Rainsford’s sympathy for the revolt in Haiti did not seem to extend to the influence of ideas imported from revolutionary France, which appear to have been at the heart of Ogé’s rebellion.
Known as the ‘Mission by the Sea,’ this church once belonged to Spain’s extensive network of missions throughout the modern-day US Southwest. It was founded in 1782 by Francsican friars whose objective was the evangelization of the native peoples in the region, who were the Chumash. The church complex, which included aqueducts, was built with their labor. Under the church’s supervision,... Read More »
This historic church once belonged to Spain’s extensive network of religious institutions along the US-Mexico border. The Mission San Juan Bautista was founded in 1797, making it the fifteenth church established in modern-day California. The name of the church originates in its founding day, which was dedicated to the feast day for Saint John the Baptist. The complex aimed to evangelize the... Read More »
Founded in 1798, this church belonged to the extensive network of Spanish colonial missions not only in California, but along much of the US-Mexico border. Through the eighteenth century, this region operated as the frontier zone between territories claimed by Spain, France, Britain, and indigneous groups. The objective of the churches established in this region was the evnaglization of the... Read More »
This historic church complex belonged to Spain’s network of missions throughout not only California, but also across the region that today makes up the US-Mexico border. It was established in 1786 and named to honor the specific day of its founding (December 4th), which is dedicated to the Feast of Santa Barbara. By this time, California already had nine other missions in operation. Each of... Read More »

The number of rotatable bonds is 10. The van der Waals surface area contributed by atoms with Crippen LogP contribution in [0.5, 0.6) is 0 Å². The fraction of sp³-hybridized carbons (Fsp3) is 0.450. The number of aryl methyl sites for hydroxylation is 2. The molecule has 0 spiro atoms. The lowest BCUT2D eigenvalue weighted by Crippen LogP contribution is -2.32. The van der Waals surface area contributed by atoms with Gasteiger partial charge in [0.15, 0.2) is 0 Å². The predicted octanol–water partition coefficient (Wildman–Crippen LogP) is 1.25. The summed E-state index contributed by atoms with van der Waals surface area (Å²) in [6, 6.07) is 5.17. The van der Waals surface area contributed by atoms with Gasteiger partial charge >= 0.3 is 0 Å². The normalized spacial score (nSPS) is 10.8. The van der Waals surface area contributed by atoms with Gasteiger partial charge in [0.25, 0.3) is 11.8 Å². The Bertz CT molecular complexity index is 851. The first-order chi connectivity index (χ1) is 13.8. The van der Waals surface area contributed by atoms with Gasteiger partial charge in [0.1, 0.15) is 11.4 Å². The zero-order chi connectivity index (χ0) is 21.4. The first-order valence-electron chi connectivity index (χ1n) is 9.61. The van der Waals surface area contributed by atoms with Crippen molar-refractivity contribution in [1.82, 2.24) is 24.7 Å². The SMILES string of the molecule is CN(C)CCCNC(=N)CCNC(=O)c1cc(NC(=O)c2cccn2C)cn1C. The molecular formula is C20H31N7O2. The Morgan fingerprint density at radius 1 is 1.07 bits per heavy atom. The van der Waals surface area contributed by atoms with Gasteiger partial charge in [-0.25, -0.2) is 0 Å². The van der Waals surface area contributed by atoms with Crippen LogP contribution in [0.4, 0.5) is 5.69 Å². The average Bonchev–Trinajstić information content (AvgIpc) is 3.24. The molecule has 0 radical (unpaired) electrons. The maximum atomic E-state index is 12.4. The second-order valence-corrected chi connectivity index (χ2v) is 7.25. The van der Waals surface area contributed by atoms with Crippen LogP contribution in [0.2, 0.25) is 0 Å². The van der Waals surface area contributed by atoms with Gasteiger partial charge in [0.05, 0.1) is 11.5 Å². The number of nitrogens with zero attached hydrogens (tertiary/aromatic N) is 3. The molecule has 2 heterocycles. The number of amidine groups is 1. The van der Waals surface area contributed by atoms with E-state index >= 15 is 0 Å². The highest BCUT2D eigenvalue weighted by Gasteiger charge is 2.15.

This chart shows the official lines of authority in the imperial Boy Scout movement. In theory, the Imperial Scout Headquarters had direct control over local versions of scouting through its territorial associations. Scouting was like a secular religion, with Baden Powell as its prophet-like founder whose writings were the core of the scout canon and whose personal example was the guide for... Read More »
This imperial decree, or firman, was translated from Ottoman Turkish to English by the American Board of Commissioners for Foreign Missions. Ottoman Sultan Abulmecid I emphasized his compassion for all classes of his subjects, but here specifically prescribed that Protestant subjects in the Ottoman Empire should be recognized as a religious community, or millet, separate from the... Read More »